When I/ we say the creed the stones of the city are crying out, carrying me/ us along with it. These are ancient stones, unlike the ‘statements of faith’ which proliferate and contend with one another in the marketplace of concepts. I do not say them enough, unlike my companions in the Episcopal Church. It will be good to be nourished from the fountain and to say them more, to be pointed in their direction, without reaching too irritably after fact and reason as I consider the detail of their meaning, both for those who wrote them and for me.
The wellspring of scripture, shaped and channelled in creeds and historical formularies, in prayers prayed and songs sung -this is the fountain from which those who sit at the table are given to drink. The gift is wonderful, nourishing and true, and to drink from it daily will set in each one at the table a foundation –a foundation from which they can enter what the early theologians of the church described as prayer.”
Since November I have been praying the Common Worship daily Office, in January I began doing so in the classical Prayer Book pattern, two Scripture readings with a canticle in between. I have now added the Creed after the gospel canticles and before intercessions. I pray the Rosary daily so pray the Creed three times a day. To rejoice in the Creed as liturgy, prayer, is to ‘come home’.
Perhaps we should be less surprised that cathedral Evensong is so popular. It has a deep simplicity that resonates in our souls. Our praying the creeds unites us with Christians of every time and place, not least our own.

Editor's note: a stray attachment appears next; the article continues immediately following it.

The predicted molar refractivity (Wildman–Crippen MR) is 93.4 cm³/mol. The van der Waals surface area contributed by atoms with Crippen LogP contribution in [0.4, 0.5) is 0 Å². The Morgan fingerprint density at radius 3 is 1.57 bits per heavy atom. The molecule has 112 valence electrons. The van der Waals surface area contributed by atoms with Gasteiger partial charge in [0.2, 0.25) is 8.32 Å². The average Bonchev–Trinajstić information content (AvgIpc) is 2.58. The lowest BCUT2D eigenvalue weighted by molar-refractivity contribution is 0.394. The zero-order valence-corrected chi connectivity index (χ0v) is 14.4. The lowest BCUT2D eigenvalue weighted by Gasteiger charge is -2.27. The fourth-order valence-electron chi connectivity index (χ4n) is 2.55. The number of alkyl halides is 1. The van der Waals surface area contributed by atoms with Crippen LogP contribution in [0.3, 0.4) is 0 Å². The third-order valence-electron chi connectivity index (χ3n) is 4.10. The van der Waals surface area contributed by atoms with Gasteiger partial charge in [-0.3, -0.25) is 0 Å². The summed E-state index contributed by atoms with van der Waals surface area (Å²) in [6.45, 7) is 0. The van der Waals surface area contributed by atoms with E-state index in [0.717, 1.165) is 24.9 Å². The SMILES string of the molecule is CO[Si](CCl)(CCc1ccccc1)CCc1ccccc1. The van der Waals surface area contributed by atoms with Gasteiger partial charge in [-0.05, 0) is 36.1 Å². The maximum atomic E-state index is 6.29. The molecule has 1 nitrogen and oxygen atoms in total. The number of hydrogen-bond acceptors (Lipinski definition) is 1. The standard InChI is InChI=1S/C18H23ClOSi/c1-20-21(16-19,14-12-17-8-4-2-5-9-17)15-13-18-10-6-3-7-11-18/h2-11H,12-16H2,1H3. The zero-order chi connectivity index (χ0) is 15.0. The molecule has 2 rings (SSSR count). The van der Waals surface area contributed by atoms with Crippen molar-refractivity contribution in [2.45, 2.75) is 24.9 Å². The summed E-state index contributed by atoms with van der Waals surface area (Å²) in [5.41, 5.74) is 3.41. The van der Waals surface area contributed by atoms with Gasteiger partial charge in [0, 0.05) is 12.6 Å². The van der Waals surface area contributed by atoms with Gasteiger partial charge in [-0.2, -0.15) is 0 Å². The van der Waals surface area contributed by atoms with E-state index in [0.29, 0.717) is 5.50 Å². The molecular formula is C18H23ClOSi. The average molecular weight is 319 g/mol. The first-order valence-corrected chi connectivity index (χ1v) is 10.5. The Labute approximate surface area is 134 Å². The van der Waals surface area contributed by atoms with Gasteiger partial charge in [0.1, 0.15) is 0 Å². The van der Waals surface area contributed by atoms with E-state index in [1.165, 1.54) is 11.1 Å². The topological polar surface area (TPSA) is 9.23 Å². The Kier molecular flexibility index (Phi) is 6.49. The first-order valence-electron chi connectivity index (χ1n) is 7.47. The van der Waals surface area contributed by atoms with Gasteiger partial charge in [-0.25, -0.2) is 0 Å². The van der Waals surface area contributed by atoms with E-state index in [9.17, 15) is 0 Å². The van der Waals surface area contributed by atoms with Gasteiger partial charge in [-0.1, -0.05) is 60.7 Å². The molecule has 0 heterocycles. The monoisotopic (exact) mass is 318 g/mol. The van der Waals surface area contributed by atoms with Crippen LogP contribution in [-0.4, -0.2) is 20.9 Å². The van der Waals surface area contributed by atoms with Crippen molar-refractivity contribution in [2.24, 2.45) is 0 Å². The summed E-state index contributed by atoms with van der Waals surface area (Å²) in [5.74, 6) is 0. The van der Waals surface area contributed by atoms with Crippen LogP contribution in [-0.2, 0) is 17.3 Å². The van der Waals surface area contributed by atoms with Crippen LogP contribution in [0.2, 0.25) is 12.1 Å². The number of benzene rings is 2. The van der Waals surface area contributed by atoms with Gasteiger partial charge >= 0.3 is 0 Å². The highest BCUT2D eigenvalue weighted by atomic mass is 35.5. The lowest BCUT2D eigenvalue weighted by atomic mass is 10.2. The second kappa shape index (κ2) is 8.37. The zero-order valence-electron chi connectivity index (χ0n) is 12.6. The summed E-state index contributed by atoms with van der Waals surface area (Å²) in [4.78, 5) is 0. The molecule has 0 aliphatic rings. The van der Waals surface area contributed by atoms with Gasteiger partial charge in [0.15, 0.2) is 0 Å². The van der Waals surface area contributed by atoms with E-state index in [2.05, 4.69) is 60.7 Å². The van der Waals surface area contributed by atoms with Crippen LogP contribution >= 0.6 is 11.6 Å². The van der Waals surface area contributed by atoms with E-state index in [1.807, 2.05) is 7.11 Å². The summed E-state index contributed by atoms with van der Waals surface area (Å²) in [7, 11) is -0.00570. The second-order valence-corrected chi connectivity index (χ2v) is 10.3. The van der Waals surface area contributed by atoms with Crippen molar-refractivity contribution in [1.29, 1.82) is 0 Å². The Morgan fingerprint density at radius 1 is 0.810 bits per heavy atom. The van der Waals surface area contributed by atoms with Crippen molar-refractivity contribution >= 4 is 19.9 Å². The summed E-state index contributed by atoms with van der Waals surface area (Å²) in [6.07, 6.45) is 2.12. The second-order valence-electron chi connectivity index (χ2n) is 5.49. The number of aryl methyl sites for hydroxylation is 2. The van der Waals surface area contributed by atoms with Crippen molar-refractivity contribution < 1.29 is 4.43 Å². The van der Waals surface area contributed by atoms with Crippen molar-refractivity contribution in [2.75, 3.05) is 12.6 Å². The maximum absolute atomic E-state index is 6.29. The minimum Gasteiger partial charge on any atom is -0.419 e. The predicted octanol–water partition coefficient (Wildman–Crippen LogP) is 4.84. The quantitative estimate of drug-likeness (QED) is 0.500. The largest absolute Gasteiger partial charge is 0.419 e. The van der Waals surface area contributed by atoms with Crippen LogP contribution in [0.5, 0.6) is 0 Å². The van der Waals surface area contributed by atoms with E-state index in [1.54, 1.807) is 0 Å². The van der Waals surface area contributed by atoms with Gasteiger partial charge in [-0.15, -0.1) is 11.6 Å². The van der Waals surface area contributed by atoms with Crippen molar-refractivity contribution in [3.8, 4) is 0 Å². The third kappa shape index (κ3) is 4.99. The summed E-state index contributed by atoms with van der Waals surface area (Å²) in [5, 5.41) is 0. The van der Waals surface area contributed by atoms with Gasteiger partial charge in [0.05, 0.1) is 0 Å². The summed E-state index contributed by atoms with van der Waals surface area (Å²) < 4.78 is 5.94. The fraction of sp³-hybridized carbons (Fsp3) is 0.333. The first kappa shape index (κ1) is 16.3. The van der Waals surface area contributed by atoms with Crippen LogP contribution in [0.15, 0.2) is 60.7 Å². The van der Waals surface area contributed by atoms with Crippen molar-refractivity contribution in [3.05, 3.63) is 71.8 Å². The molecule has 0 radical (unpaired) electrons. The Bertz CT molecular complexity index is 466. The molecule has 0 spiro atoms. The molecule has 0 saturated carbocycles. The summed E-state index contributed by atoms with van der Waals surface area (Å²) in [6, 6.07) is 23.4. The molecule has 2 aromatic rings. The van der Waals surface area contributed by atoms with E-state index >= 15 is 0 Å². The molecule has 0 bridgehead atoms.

Yesterday I was joined for Evening Prayer by a brother Anglican priest, a conservative Evangelical, who had asked to have a conversation with me about some of the current disputes in the church. Although we disagree on some things we caught each other’s eyes and smiled as we prayed the Creed. There is so much more that unites us than divides.
It is a shame that the word ‘fundamentalist’ has been hijacked for the culture wars and is used mainly to position those we disagree with. In the Creeds we can all be fundamentalists.
Just today the bishop of Oxford has issued some commentary on the forthcoming synod debates about evangelism. It is well worth reading. He ends with this:
“I hope and pray that as we listen to the debates we will be inspired with a fresh vision of Jesus Christ and his life and character and death and resurrection and renewed in the power of the Spirit to pass on the wonderful gospel of God’s love in the whole of our life together.”
That in itself is a fine summary of the Creed.
In my work in turning around failing schools, a key part of change is finding a simple message (‘Three Pillars’, ‘Trinity Values’, ‘Our Learning Ladder’ …) and repeating them, all the time, in assembly, in lessons, in one to one meetings with parents and pupils, staff meetings, having them on the walls …
Pretty much like Christians for most of history have prayed and used the Creed.
My plea to my sister and brother priests is simple. Lets all pray the Creed at least twice daily and feed on this rich diet of our Anglican heritage.